The Community Resilience Fund, launched March 16, is aided by Charitable Ventures, Orange County Grantmakers and the St. Joseph Community Partnership Fund.

Newport foundation to hold donation drive for homeless

The Orange County Community Foundation will hold a donation drive Wednesday to raise money for nonprofits that help the homeless.

The Help Them Home drive aims to raise $700,000.

“Homelessness is a public health crisis which is being significantly compounded by the current COVID-19 pandemic,” Shelley Hoss, president and chief executive of the Newport Beach-based foundation, said in a statement. “It is more urgent than ever that we encourage collaboration among nonprofits to address homelessness and the challenges it brings to those experiencing it.”

To participate in the drive, visit help-them-home-giving-day.ocnonprofitcentral.org.

Laguna Food Pantry announces $85,500 in donations

Volunteers stock pastries and dairy items at the Laguna Food Pantry in Laguna Beach.
(File Photo)

The Ginny and Peter Ueberroth Family Foundation recently awarded the Laguna Food Pantry a $20,000 grant to help supply essential groceries to families in need during the coronavirus crisis.

In addition, the pantry recently received $25,000 through the OC Community Resilience Fund organized by the Newport Beach-based Orange County Community Foundation; two anonymous donations totaling $40,000; and a $500 grant from the Lalitha Veranasi Foundation Fund.

Ecological Society honors UC Irvine biologist with fellowship

Joleah Lamb, an assistant professor of ecology and evolutionary biology at UC Irvine, has been named an Ecological Society of America early career fellow.
Joleah Lamb, an assistant professor of ecology and evolutionary biology at UC Irvine, has been named an Ecological Society of America early career fellow.
(Steve Zylius / UC Irvine)

Joleah Lamb, a UC Irvine biologist who studies the impact of infectious diseases on the world’s oceans, has been named an early career fellow by the Ecological Society of America.

Lamb, an assistant professor of ecology and evolutionary biology, has extensively researched how to save coral reefs in the Indian and Pacific oceans.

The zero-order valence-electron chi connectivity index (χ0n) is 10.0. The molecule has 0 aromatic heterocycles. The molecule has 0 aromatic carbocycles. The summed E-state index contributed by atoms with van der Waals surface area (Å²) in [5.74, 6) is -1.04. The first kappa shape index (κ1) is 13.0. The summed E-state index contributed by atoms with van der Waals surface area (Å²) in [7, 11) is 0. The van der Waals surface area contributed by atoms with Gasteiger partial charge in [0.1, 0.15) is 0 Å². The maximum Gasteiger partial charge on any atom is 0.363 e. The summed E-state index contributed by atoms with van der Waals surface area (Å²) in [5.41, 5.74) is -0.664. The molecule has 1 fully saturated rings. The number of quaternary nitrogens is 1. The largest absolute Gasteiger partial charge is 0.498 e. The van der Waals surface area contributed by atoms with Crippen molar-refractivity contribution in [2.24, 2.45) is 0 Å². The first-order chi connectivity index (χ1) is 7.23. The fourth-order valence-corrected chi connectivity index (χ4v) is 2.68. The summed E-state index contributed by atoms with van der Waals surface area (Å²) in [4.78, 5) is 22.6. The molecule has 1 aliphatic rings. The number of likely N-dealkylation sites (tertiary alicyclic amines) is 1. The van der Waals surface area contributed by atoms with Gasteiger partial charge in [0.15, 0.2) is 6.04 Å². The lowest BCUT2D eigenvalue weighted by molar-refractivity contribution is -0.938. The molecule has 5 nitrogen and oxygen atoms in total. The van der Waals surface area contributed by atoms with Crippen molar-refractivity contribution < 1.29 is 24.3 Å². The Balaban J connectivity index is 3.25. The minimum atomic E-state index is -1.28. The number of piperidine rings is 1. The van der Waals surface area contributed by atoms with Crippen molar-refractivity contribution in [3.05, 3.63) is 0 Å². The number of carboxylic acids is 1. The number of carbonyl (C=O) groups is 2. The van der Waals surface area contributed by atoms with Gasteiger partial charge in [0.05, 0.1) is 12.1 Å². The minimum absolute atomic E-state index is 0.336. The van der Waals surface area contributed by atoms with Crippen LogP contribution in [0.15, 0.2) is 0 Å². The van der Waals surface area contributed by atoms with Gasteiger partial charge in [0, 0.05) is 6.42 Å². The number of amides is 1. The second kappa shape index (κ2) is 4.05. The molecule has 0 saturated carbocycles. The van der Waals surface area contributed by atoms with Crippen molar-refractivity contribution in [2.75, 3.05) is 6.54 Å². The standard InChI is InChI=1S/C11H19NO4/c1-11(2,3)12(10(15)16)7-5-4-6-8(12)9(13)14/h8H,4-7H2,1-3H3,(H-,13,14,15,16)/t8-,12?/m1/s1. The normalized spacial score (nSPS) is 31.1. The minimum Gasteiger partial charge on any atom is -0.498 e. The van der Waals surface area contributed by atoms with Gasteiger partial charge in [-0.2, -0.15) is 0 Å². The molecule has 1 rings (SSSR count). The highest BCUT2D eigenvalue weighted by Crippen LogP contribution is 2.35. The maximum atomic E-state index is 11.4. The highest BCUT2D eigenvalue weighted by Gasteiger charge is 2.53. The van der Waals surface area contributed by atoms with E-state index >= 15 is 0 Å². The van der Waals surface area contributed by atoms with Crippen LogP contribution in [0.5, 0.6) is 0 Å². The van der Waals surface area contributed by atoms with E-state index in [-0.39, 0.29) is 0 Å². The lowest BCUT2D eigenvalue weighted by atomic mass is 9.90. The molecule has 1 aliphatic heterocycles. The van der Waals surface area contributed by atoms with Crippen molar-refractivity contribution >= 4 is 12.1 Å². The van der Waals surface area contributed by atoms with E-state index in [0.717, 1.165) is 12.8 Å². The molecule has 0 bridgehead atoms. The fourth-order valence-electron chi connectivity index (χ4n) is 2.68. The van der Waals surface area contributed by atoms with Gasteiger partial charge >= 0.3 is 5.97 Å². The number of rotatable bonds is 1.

“The award is very motivating because it shows this research is important and could help shape policy and lives,” Lamb said in a statement. “Our oceans are facing a crisis due to human impacts that can only be solved by large-scale global teamwork.”

Four UCI professors awarded Guggenheim fellowships

Four UC Irvine professors have been named 2020 Guggenheim fellows.

Historian Mark LeVine, scientist Andrej Lupták, sculptor Jennifer Pastor and journalist Amy Wilentz were among 175 U.S. and Canadian scholars, researchers, artists and writers chosen by the John Simon Guggenheim Memorial Foundation from among nearly 3,000 applicants, according to a news release.

LeVine plans to supply musical instruments and training to a refugee camp in Africa and “produce a study exploring how music functions as a mediator for interpersonal and intercommunal conflict within the camp,” according to UCI.

Lupták, a professor of pharmaceutical sciences, chemistry and molecular biology and biochemistry, plans to research ribonucleic acids regulated by light.

Pastor will complete sculptures made from parts of a cockfighting pit that was shut down.

Wilentz, who teaches for UCI’s literary journalism program, intends to write a book about cultural appropriation in art and music in Haiti, France, the United States and elsewhere.

Support our coverage by becoming a digital subscriber.


Advertisement